Belden Forest In Simsbury Offers Thrills And Inspiration

Was Once Part Of Eno Woods Estate

If aliens in a spaceship hovered over Simsbury's Belden Forest Wednesday morning, they would have marveled at a hiker among the giant pines, spinning in circles and gazing up at the sky every few feet.

"That is what the earthlings call a ballerina," one would say to the other.

This is what the 42-acre Belden Forest just off Hopmeadow Street does to visitors. It makes you pirouette. You trip over roots and you nearly run into trunks. It makes you nearly fall off cliffs as you gawk at the giant pines.

Belden Forest was once part of the Eno Woods Estate, the summer home of Amos R. Eno. Eno, a Simsbury native who became one of the richest men in the country, owned most of the valuable portions of Manhattan Island during the late 1800s and built the Fifth Avenue Hotel.

PHOTOS: Belden Forest

The woods portion of his estate has pretty much remained untouched over more than a century, allowing many of the white pines within the forest to grow more than 100 feet tall. The forest resembles a miniature version of the Cathedral Pines of Cornwall. Those Pinus strobus specimens were 120 to 140 feet tall, dating to Colonial times and one of the largest old growth pine stands east of the Mississippi.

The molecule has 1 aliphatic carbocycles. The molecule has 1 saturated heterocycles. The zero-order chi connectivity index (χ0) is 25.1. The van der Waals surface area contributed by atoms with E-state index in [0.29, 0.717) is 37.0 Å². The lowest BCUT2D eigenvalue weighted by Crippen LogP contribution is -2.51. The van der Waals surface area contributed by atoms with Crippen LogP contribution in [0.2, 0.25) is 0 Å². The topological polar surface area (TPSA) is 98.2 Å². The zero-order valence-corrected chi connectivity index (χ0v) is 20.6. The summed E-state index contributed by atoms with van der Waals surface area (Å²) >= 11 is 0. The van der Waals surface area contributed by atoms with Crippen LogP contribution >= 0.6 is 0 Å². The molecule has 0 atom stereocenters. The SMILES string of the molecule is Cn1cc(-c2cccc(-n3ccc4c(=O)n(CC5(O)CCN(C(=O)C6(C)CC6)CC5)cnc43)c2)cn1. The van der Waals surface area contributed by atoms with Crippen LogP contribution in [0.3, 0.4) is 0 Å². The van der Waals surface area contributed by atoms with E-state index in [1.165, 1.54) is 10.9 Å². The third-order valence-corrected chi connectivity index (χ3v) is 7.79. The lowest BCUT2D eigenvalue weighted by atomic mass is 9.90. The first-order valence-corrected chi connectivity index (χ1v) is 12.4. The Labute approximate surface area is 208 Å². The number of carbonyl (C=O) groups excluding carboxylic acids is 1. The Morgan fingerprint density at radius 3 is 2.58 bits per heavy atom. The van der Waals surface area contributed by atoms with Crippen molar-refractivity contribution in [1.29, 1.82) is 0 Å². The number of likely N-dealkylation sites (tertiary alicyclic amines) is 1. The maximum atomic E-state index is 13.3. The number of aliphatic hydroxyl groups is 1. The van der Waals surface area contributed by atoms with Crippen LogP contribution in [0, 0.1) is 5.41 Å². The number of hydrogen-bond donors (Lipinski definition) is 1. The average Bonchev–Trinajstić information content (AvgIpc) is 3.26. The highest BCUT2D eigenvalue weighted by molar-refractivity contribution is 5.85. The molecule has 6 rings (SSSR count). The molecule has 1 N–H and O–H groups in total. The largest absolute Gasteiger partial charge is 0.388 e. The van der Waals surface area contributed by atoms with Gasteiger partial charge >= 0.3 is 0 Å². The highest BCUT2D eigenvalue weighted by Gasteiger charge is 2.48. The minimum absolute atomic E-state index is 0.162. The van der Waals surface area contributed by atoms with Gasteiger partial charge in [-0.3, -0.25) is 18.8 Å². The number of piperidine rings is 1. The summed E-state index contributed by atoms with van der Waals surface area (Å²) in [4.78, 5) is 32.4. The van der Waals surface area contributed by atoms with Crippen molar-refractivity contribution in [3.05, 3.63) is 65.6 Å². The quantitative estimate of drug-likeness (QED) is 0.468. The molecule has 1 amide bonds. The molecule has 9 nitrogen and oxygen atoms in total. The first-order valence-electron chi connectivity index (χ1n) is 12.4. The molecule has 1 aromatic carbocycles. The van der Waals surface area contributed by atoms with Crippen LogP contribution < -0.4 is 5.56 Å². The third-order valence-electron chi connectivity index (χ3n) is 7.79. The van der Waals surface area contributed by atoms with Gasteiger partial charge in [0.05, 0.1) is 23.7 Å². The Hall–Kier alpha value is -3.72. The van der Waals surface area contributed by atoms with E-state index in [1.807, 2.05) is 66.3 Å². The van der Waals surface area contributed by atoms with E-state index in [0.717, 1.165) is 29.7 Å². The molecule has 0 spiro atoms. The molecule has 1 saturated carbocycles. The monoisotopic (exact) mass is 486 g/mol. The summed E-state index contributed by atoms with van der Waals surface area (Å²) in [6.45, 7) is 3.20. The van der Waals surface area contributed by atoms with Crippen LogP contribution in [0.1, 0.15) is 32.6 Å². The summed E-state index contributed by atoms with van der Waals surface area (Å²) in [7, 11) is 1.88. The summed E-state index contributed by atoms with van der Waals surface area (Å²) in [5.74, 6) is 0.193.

The forest can be entered along a yellow-blazed trail between the Simsbury Public Library and Simsbury Town House otherwise known as the Boy Scout Hall. The Town House, Simsbury's original town hall, dates to 1839 and is one of the oldest buildings in town. The Greek Revival building is a great place to start the hike — the site makes you feel as if you are going back in time as you head into the old growth forest.

A yellow-blazed trail will take you to the top of a ridge with a view of the town center and the Talcott Mountain range. A blue-blazed trail takes visitors along the northern portion of the forest returning visitors along a yellow-blazed path over the southern half of the forest for a round trip of approximately 2 miles.

But when you are walking among giants, you are going to want to take some time to study these native trees that grow ramrod-straight and were once used for ship masts. This patch of Sequoia-like trees will inspire you.

Route 202/10 to Route 167/309 and take a right on Firetown Road and right on Beldenwood Road. Look for the trail entrance along the right. Parking is also available next to the Simsbury Town House on Hopmeadow Street (Route 202/10) between the library and church.

Peter Marteka can be reached at 860-647-5365 or or at The Courant, 200 Adams St., Manchester, CT 06040.

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